Tracking and Servoing

Texture-Based Tracking under Specular Reflections



The Problem

Smooth surfaces, as polished, coated, or wet surfaces, produce specular reflections under unfavourable lighting conditions. Image processing algorithms, such as any correlation-based computation, may completely fail under specular reflection. In order to make texture-based tracking more robust, a reconstruction method was devised which estimates the image structure of the specular region from the surrounding image structure.

Methods

Specular image regions are detected by histogram thresholding. The eigenvector of the smaller eigenvalue of the structure matrix J, the "structure vector", gives the orientation of the local image structure. The intersections of the structure vector with the boundaries of the specular region define the interpolation interval [p1, p2]. Specular regions are filled by linear image interpolation and final Gaussian smoothing.

Results

Application of the algorithm to a metallic surface, the Orbital Removable Unit (ORU), is shown in this sequence of images: a detail of the ORU with specular reflections, with detected specular regions in black, and with reconstructed image regions.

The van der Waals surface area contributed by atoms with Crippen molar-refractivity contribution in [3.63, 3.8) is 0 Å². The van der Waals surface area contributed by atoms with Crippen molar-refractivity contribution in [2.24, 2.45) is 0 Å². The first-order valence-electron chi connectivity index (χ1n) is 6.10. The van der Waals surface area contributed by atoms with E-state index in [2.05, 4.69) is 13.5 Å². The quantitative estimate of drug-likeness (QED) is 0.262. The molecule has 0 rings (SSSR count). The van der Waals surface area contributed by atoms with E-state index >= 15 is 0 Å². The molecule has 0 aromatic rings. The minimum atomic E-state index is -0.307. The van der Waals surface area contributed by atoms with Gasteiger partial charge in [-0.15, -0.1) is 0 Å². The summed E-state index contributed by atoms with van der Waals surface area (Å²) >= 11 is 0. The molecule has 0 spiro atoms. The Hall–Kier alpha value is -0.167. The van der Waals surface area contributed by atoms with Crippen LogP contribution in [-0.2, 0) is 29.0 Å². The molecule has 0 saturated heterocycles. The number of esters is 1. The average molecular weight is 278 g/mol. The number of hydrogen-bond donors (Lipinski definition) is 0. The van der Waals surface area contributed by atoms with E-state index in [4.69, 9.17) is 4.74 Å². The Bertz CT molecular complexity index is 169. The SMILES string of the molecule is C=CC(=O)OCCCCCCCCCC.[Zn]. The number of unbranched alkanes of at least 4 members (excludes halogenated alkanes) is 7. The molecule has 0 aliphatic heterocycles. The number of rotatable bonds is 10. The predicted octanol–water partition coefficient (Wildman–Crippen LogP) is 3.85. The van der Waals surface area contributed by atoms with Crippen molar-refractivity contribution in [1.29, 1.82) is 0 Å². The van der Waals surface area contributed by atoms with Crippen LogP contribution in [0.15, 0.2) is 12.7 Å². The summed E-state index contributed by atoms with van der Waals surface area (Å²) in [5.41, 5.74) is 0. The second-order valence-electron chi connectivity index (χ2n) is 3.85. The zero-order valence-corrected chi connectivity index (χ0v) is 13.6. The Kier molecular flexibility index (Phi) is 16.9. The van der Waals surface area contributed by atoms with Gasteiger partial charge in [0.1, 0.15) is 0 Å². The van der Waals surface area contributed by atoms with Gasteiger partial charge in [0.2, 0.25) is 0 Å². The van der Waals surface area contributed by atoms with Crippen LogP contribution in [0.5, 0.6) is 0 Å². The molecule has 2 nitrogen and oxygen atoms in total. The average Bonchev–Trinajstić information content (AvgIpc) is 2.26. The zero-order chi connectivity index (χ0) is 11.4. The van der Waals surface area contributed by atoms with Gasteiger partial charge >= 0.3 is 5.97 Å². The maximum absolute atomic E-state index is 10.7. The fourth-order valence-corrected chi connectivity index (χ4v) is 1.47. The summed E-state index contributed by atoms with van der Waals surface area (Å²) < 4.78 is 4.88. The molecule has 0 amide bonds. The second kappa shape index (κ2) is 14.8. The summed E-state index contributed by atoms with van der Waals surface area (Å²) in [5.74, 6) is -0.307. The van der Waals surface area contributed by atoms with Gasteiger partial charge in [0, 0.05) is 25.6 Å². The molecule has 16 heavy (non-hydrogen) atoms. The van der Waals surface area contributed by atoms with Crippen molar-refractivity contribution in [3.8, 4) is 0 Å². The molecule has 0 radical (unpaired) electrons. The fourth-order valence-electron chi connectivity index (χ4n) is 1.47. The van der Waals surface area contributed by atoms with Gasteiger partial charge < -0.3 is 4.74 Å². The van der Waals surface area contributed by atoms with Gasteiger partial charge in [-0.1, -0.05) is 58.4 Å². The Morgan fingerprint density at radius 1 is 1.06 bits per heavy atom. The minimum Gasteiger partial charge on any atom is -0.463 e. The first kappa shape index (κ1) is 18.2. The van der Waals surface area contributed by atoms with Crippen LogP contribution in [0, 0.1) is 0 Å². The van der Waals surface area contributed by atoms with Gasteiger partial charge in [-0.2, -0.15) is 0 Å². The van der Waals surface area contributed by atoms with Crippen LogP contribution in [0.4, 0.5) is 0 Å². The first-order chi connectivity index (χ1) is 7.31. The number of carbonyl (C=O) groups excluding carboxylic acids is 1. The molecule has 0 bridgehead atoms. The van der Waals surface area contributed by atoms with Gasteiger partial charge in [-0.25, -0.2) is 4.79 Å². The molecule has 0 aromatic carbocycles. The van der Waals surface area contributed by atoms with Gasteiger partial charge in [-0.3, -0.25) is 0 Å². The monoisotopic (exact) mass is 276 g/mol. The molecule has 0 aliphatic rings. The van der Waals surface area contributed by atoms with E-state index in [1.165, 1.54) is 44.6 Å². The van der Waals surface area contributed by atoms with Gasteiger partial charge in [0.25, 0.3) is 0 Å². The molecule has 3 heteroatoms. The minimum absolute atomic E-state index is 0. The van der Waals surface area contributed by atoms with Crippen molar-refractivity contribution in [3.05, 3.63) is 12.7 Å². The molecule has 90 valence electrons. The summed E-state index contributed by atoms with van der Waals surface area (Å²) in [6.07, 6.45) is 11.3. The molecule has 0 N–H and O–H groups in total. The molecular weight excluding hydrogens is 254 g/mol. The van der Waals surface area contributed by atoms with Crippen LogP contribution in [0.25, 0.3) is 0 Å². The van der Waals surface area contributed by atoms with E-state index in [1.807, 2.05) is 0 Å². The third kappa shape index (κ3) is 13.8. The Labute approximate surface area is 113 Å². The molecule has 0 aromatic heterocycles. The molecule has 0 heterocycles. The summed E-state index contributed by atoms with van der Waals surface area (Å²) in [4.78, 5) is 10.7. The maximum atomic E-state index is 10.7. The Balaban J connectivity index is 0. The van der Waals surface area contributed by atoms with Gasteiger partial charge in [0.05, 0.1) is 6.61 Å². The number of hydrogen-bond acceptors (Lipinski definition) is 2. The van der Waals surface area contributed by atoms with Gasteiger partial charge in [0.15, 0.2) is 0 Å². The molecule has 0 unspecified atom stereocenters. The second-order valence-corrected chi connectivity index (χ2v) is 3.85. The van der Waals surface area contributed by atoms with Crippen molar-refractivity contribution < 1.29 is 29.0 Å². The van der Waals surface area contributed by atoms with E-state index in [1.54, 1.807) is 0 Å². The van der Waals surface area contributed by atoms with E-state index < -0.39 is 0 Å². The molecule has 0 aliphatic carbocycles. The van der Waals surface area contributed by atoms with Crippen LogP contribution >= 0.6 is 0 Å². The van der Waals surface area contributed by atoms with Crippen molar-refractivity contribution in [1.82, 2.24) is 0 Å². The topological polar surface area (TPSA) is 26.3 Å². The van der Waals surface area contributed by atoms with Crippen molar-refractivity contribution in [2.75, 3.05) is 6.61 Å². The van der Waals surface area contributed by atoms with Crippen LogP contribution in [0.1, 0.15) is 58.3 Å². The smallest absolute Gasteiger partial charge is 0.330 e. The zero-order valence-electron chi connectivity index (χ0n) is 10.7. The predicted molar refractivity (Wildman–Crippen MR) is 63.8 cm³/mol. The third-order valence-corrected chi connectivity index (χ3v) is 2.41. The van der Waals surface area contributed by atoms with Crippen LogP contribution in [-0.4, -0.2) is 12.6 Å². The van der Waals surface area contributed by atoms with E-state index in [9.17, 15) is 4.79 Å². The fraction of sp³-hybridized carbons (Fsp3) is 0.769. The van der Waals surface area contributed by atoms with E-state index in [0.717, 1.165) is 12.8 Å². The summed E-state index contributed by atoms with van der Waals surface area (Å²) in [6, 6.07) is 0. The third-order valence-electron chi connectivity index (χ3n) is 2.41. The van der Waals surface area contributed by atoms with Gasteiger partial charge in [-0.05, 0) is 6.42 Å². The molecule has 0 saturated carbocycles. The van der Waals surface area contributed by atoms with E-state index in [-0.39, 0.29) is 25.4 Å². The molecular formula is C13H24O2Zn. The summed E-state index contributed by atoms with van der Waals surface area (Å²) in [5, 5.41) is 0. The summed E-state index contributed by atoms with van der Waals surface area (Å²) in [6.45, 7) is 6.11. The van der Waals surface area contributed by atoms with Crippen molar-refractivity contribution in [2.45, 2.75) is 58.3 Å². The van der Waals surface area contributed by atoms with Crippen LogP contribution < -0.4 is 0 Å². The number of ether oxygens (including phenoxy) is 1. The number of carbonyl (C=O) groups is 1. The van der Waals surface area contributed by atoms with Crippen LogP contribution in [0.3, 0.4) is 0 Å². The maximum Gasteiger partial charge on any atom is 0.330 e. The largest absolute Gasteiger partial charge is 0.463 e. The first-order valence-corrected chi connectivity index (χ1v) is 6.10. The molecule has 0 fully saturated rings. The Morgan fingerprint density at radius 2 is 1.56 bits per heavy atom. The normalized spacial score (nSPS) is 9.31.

Specular reflections are also a severe problem in medical image processing when dealing with wet and glossy tissue. Our reconstruction method was hence applied to the problem of robustly tracking natural landmarks on the beating heart surface. This image sequence shows a section of a heart surface with a mechanical stabilizer, the same section with specular reflections suppressed, and a larger section with three landmarks and associated tracking areas.

The plots show the dominant degrees of freedom of an affine model of the tracked heart-surface motion. The effects of heartbeat (short waves) and respiration (long waves) can easily be observed.

The tracking performance is strongly improved when specularities are suppressed [1, 2]. Moreover, tracking is more robust when augmented by a prediction algorithm of the heart-surface motion. The tracker is part of a project on robotically assisted surgery; see the section on medical technologies for a description of the complete system.

Publications

[1] M. Groeger, T. Ortmaier, W. Sepp, and G. Hirzinger, Tracking local motion on the beating heart, in Medical Imaging 2002, volume 4681 of SPIE, pp. 233-241, San Diego, USA, February 2002.

[2] M. Groeger, W. Sepp, T. Ortmaier, and G. Hirzinger, Reconstruction of image structure in presence of specular reflections, in Pattern Recognition, 23rd DAGM Symposium, volume 2191 of LNCS (Springer), pp. 53-60, Munich, Germany, September 2001.


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